George Lewis Ruffin
George Lewis Ruffin (16 December 1834 – 19 November 1886) was an American attorney and judge. In 1869, he was the first African American to graduate from Harvard Law School, and was elected as the first African American to serve on the Boston City Council. Ruffin was elected in 1870 to the Massachusetts Legislature. In 1883, he was appointed by the governor as a judge to the Municipal Court, Charlestown district in Boston, making him the first African American judge in the United States.
Ruffin was born to George W. (1800–1863) and Nancy Lewis Ruffin (1816–1874) in Richmond, Virginia as a free person of color, of African and European ancestry. The city had a large free black community. His parents were George W. and Nancy Lewis Ruffin. His family moved to Boston in 1853, where he was educated in the public schools.
Marriage and family
In 1858, he married Josephine St. Pierre, who was of Afro-Caribbean, French and English descent. Together they had four sons and a daughter. Their children were Hubert, who became an attorney; Florida Ridley, a school principal and co-founder with her mother of the newspaper The Woman's Era; Stanley, an inventor; George, a musician; and Robert, who died in his first year of life.
He became a barber to support his family and read law books on the side and studied law with the partnership of Harvey Jewell and William Gaston He started publishing articles in a law journal and was admitted to Harvard Law School. and saved enough money to enroll. After graduating in 1869, the first African American to earn a law degree Harvard University, he practiced with success in Boston. He was politically active and attended the National Negro Convention of 1864 in Syracuse, New York and of 1872 in New Orleans.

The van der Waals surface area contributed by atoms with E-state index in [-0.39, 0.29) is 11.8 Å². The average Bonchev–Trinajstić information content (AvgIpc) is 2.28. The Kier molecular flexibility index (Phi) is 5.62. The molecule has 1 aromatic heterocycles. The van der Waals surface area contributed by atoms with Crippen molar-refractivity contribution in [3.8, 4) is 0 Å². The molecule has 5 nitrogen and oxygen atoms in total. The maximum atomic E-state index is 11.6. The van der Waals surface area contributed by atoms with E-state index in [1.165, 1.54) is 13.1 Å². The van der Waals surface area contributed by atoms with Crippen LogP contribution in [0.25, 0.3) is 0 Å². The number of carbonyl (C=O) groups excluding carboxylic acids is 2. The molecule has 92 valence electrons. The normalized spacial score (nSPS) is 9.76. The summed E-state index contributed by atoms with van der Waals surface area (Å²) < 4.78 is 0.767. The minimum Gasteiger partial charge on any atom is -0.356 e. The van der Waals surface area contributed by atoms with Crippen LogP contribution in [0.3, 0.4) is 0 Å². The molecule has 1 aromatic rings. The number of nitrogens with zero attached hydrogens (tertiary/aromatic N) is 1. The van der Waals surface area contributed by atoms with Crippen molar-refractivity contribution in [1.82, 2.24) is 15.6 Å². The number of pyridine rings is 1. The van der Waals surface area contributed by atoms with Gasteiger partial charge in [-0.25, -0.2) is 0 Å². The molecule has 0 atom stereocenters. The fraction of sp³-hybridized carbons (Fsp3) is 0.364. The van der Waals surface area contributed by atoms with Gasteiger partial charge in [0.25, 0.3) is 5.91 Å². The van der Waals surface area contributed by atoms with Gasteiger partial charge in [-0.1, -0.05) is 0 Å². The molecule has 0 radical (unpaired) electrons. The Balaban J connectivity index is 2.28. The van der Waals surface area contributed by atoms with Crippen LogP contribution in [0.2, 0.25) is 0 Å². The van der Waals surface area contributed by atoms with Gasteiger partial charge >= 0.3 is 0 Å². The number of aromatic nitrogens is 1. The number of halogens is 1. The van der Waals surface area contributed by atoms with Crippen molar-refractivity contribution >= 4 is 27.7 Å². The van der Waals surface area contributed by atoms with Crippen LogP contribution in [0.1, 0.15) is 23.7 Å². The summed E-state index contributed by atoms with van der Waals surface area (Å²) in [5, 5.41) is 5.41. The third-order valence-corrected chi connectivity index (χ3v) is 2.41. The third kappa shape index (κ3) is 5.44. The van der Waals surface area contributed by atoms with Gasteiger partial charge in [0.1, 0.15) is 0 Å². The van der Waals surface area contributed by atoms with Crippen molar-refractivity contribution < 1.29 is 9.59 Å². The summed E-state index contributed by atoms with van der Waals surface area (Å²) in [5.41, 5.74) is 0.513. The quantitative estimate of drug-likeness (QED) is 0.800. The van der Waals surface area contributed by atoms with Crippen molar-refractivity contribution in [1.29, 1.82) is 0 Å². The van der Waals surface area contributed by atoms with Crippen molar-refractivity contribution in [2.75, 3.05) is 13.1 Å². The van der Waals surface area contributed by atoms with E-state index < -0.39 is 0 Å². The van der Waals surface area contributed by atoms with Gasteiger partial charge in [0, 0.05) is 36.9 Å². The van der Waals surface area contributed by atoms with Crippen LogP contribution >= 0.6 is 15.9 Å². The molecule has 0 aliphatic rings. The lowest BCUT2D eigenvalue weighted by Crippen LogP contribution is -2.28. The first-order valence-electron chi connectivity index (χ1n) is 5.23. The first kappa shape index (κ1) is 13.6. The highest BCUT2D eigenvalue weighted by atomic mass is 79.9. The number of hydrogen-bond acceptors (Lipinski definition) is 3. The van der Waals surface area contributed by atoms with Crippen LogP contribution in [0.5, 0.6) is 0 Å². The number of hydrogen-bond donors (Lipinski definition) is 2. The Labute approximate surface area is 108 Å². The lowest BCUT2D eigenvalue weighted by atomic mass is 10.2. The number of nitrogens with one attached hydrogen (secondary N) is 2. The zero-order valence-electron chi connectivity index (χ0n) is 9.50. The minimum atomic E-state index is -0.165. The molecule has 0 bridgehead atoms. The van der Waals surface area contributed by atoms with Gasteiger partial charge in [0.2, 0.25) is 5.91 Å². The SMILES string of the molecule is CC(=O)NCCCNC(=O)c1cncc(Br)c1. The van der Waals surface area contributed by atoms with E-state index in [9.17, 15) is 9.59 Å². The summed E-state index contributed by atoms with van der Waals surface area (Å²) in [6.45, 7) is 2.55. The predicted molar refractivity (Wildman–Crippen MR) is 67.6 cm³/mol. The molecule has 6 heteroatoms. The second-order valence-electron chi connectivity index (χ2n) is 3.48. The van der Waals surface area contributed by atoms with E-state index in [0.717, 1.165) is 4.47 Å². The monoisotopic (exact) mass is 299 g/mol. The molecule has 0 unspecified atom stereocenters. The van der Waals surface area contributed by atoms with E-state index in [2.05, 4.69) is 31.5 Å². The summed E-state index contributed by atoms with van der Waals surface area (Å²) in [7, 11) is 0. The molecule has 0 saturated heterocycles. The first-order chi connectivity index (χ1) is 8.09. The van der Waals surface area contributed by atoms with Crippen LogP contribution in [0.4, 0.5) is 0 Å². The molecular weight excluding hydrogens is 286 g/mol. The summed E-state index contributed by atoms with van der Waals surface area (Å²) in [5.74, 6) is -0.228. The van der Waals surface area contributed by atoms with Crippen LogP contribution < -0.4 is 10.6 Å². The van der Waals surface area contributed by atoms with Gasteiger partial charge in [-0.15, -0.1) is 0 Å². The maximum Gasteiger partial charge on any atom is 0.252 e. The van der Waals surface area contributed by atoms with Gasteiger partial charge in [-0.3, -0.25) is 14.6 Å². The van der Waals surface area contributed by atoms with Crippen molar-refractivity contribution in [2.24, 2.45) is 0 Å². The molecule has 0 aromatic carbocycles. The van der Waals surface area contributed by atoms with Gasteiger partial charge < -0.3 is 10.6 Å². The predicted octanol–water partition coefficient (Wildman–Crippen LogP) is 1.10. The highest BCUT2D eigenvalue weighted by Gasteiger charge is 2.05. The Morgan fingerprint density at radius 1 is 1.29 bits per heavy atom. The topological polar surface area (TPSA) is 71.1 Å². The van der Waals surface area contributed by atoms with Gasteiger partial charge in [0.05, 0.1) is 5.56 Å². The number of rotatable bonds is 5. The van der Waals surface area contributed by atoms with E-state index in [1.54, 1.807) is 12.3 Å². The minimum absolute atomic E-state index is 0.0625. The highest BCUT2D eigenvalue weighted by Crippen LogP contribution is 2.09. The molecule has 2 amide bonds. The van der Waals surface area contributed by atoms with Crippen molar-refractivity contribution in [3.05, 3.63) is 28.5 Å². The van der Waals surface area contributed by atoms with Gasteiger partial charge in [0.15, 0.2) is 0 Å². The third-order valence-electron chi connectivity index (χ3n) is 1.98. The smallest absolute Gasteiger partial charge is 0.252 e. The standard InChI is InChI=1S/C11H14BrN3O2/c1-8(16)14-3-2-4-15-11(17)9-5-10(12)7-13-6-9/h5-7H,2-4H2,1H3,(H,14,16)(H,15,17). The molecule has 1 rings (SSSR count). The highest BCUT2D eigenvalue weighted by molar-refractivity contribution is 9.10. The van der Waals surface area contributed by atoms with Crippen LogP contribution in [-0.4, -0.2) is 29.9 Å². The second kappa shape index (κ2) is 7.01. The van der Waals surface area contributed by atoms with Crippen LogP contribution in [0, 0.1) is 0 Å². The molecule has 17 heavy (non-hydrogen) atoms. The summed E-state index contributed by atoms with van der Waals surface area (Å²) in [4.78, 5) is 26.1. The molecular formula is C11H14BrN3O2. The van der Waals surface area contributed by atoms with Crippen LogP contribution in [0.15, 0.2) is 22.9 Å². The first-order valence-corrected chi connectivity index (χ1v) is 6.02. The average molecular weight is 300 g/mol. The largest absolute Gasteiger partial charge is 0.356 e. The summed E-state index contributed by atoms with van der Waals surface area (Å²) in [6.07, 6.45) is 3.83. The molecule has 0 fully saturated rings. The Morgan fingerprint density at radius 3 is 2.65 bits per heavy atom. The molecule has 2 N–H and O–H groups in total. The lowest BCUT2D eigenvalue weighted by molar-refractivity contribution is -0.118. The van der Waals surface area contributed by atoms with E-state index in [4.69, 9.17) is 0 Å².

He was elected to the state legislature in 1870 as a Republican and served one term. Ruffin was elected as the first man of African descent to the Boston City Council, where he served two terms, 1875–1876 and 1876–1877.
He supported Benjamin F. Butler in Butler's 1871 campaign for governor, and November 7, 1883, he was appointed by then Governor Butler as a judge of the Municipal Court, Charlestown district. He was the first African American justice to hold office in New England. That year he was also made consul resident for the Dominican Republic. At the time the Dominican President was Ulises Heureaux who was also of mostly West African descent.
Legacy and honors
- 1984, the George Lewis Ruffin Society was founded in his honor at Northeastern University to support minorities studying in the Massachusetts criminal justice system.
- Macon Bolling Allen is believed to be both the first black man licensed to practice law and to hold a judicial position in the United States.
- Jane Bolin was both the first black woman to graduate from Yale Law School and serve as a judge in the United States.
- Charlotte E. Ray was the first black woman lawyer in the United States.
- "Finding aid for Heslip-Ruffin Family papers, 1822–1946". Amistad Research Center.
- Stephanie Knight, "George Lewis Ruffin", Black Past, accessed 14 April 2012
- Simmons, William J., and Henry McNeal Turner. Men of Mark: Eminent, Progressive and Rising. GM Rewell & Company, 1887. p740-743 https://books.google.com/books?id=2QUJ419VR4AC&vq=ruffin&pg=PA740#v=onepage&q&f=false
- "George Lewis Ruffin". Appleton's Cyclopedia.
Ruffin, George Lewis, lawyer, born in Richmond, Virginia, 16 December 1834; died in Boston, Massachusetts, 19 November 1886.
- "African American Heritage Trail". Mount Auburn Cemetery. Retrieved 24 June 2014.